“This is a story of boy meets girl, but you should know upfront, this is not a love story.” One decade ago (!!), Marc Webb’s directional debut (500) Days of Summer disintegrated the notion of true love in a way that 17-year-old me was simply not prepared for. Maybe it was obvious to some (eg. the majority of people who have been in more than a single relationship) that Tom and Summer weren’t going to end up together, but it was torturous to think that you can share similar interests with an attractive person and not be soulmates. But, in the end, Tom moves onto another girl, I moved on with my own character development, and Webb moved on to The Amazing Spider-Man, but that quote has resonated in the breadth of heteronormative relationships in cinema. For me, especially in the modern power of self-love and discovery, a “love story” can be and has been transformative beyond romantic means. In one of 2017’s sleeper hits, Columbus, John Cho and Haley Lu Richardson exchange quips about their personal lives and Ohio’s architectural design. Ultimately (and fortunately, given their ages), Cho and Richardson do not fall in love, but their willingness to look into each other’s darkest corners and brighter passions had allowed space for love to grapple with their ailing parents and personal growth.
In some ways, the platonic intimacy displayed in Photograph reformulates a measureless definition of love that makes for a compelling and, in a good way, comfortable way of watching two lives interweave. At a cursory glance, the audience can mistaken the protagonists’ meet-cute as a commonplace yet preposterous rom-com device; under the persistent pressure of his grandmother for an immediate betrothal, a street photographer pretends to have a fiancee by sending her a picture of a stranger that he’s taken during his job. When his grandmother decides to visit, he has to find the girl to help play his game of charades.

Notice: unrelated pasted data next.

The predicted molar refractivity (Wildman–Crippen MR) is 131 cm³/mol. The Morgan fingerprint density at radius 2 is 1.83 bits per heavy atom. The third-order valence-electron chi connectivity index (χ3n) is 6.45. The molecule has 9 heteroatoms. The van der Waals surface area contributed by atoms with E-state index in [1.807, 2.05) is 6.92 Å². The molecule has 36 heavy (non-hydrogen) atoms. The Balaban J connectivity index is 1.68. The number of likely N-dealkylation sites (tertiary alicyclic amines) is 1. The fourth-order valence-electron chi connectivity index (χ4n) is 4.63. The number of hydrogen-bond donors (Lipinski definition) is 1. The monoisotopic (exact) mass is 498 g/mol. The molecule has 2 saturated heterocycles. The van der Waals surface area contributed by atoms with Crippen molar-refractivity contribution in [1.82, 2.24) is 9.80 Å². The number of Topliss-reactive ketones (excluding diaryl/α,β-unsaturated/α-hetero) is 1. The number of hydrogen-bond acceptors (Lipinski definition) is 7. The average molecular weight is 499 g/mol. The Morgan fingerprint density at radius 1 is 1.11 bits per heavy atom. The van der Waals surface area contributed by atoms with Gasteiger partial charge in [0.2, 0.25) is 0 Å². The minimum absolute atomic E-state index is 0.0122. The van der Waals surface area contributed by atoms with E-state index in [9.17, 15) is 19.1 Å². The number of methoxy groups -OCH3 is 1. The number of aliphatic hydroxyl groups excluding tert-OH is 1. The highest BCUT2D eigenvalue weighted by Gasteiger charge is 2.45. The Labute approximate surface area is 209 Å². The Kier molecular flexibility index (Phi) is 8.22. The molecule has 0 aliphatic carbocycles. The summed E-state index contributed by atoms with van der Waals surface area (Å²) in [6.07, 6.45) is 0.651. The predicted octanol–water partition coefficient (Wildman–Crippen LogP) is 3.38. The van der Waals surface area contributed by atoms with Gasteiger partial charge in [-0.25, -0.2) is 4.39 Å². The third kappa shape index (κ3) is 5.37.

Director Ritesh Batra, aware of falling in step with familiar Bollywood scenarios, chooses to favor an “arthouse” direction for the realistic portrayal of Mumbai. Rafi (Nawazuddin Siddiqui) is the tenacious picture-taking vendor with the duality of a docile man in the face of his friends’ consistent jesting and his grandmother’s familial prodding. Opposite is Miloni (Sanya Malhotra), an obedient student who is caught in her parents’ expectations of finding a good job and a worthy husband to remember the joys that exist outside of the academic world she’s known.
Contrast is a notable force that perpetuates the moving emotions and backbeats in Photograph, both in small-scale presences and in large proximity of the location. There are a few “mundane” moments that reveal something somewhat worldly about the environment around them; in one scene, Rafi and his friend discuss the day’s profits while someone in the background is using their smartphone to take a picture of the scenery (in Batra’s efforts to let the location speak for itself, there’s a good chance that that juxtaposition was unscripted). Miloni is cushioned with the comfort of middle-class worries, such as passing the exam to become a chartered accountant, while Rafi seems to be eternally burdened with a hefty financial debt bequeathed by his father. Their encounters are perceived as incredulous by Rafi’s friends and Miloni’s acquaintances in ways of wealth and colorism. An outsider may be quick to say that apart from the short happenstance that ties them together, the two have nothing in common.
But the playful push and pull of Mumbai’s changing landscape, from the busy conversations in the night markets to the silent taxi rides that seem to have no particular destination, exemplify the few similarities that the characters find in each other. Family tension, for example (though that is an universal adversity that can be traced back to Shakespeare and Greek mythology), veils Rafi’s and Miloni’s hidden desires so well that they don’t even know that they had been searching for something.
Naturally, their perspectives widen to understand the lives that entwine with their journeys (eg. Miloni learning that her housekeeper sends money to her family and sleeps in the kitchen). It is hard to explain Photograph with words since, by itself, it sounds as if I’m circling around writing a rom-com summary. But there is a recurrent piano chime throughout the film that sounds like a mild neurotic walk in Central Park, the moods are softened and subdued, and it’s the emptiness of the last scene that Batra achieves in making Photograph another strong participator in the growing forefront of parallel cinema.
dir. Ritesh Batra
Opens 5/17 @ Coolidge Corner Theatre and Kendall Square Cinema